The world’s first gene-editing therapy to cure sickle cell disease

1 Gene Editing

On December 8, 2023, the U.S. Food and Drug Administration (FDA) approved the first-ever gene therapy that can treat patients with sickle cell disease, an inherited blood disorder. Vertex and CRISPR Therapeutics developed exagamglogene autotemcel or “exa-cel”, a gene therapy medication that targets the gene determining the shape and function of red blood cells. Sickle cell is a rare, debilitating, and life-threatening disease. In a healthy patient, the red blood cells are round and flexible, containing hemoglobin A (HbA), which carries oxygen to different parts of the body. Meanwhile, patients with sickle cell disease have long, polymerized sickle hemoglobin (Hbs), causing the red blood cells to distort their shape. The crescent-shaped red blood cells are less effective in delivering oxygen and tend to stick together blocking blood vessels.

Exa-cel can treat the mutated gene responsible for the development of sickle cell in an ex vivo process, where stem cells are taken from the body to be modified in the lab and infused back after gene editing. By using the CRISPR-Cas9 gene editing system, a specific red blood cell precursor gene in the bone marrow, known as the BCLL1A gene, is disrupted. Normally, BCLL1A tells the body to stop producing fetal hemoglobin. The goal of the treatment is to promote the production of fetal hemoglobin, which scientists believe can improve and lengthen the quality of life of sickle cell patients. The enzyme Cas9 acts like a pair of scissors which cuts into the gene to turn it off, allowing for fetal hemoglobin to be produced. With the CRISPR technology, scientists can identify the problematic genes and can install new or improved genes to treat diseases.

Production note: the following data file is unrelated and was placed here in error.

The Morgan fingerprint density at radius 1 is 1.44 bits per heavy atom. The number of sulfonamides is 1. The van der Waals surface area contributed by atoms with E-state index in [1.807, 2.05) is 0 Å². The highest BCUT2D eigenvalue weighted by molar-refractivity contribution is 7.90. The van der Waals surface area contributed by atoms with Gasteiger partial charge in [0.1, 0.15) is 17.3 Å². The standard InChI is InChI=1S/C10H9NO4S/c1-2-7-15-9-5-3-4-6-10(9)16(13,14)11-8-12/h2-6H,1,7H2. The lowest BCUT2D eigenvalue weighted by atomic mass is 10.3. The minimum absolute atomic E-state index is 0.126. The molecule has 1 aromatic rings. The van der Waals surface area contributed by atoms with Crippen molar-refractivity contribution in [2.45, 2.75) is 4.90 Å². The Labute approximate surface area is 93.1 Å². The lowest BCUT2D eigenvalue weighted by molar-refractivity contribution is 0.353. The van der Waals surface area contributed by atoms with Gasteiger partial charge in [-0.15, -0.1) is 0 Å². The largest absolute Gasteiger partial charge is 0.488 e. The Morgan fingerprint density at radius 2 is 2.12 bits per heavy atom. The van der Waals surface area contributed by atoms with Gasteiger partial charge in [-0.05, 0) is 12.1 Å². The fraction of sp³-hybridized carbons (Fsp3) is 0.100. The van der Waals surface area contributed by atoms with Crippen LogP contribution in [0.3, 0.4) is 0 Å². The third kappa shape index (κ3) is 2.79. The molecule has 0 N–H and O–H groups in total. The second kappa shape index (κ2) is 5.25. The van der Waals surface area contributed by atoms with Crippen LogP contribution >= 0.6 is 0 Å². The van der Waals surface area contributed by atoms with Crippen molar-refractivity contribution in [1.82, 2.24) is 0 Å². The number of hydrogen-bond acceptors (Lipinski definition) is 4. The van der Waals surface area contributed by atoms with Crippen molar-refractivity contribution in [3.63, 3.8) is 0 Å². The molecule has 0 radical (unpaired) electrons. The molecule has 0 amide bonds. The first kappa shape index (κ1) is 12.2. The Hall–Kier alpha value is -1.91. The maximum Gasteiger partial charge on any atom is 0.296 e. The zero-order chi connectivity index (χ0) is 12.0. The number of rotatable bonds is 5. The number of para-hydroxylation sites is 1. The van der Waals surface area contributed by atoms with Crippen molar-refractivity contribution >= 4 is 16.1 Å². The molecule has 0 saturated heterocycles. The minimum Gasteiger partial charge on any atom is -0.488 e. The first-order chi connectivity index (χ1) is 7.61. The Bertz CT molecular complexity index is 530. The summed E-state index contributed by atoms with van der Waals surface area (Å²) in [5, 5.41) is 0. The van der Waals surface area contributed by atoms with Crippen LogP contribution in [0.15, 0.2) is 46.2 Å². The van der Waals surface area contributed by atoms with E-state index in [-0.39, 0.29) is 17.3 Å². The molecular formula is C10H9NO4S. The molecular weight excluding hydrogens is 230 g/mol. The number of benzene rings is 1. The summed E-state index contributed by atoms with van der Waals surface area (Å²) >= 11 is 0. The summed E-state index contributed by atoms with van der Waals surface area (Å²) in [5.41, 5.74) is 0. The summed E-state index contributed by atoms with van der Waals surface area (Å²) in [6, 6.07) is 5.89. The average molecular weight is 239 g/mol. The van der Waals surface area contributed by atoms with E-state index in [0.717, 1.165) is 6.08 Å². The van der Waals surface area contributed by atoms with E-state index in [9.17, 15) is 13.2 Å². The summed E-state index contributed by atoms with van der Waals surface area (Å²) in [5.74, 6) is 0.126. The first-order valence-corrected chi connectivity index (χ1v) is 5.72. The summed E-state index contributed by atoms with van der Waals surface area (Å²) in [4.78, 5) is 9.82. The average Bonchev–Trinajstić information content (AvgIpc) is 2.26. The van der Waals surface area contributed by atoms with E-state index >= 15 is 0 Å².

To date, exa-cel has only been tested in about 100 people with sickle cell disease or beta-thalassemia, both are genetic red blood cell disorders. There are currently two ongoing phase three trials taking place with promising results. There are 29 out of 30 sickle cell patients who received exa-cel reporting being pain-free for one year out of the 18 months since they were treated. Furthermore, 90% of beta-thalassemia patients no longer need blood transfusions within three years of receiving treatment. The target age group for these trials is between 12 to 35 years old, but there is a separate study investigating the effectiveness of the treatment in patients as young as two years old. A long-term study is also taking place, where scientists will observe patients who have received the infusion for the next 15 years. Based on current data, exa-cel has no major adverse complications but may come with side effects, such as nausea and fever.

The approval of exa-cel is shaping the future of gene-editing therapy. It has the power to change the lives of many patients suffering from inherited disorders. One of the major obstacles to making exa-cel available in the market is its inaccessibility. The treatment has been estimated to cost USD 2 million per patient. Since this is only the first step of many, companies and governments should prioritize making life-saving treatments such as exa-cel more accessible to the masses.

Roselle Torres

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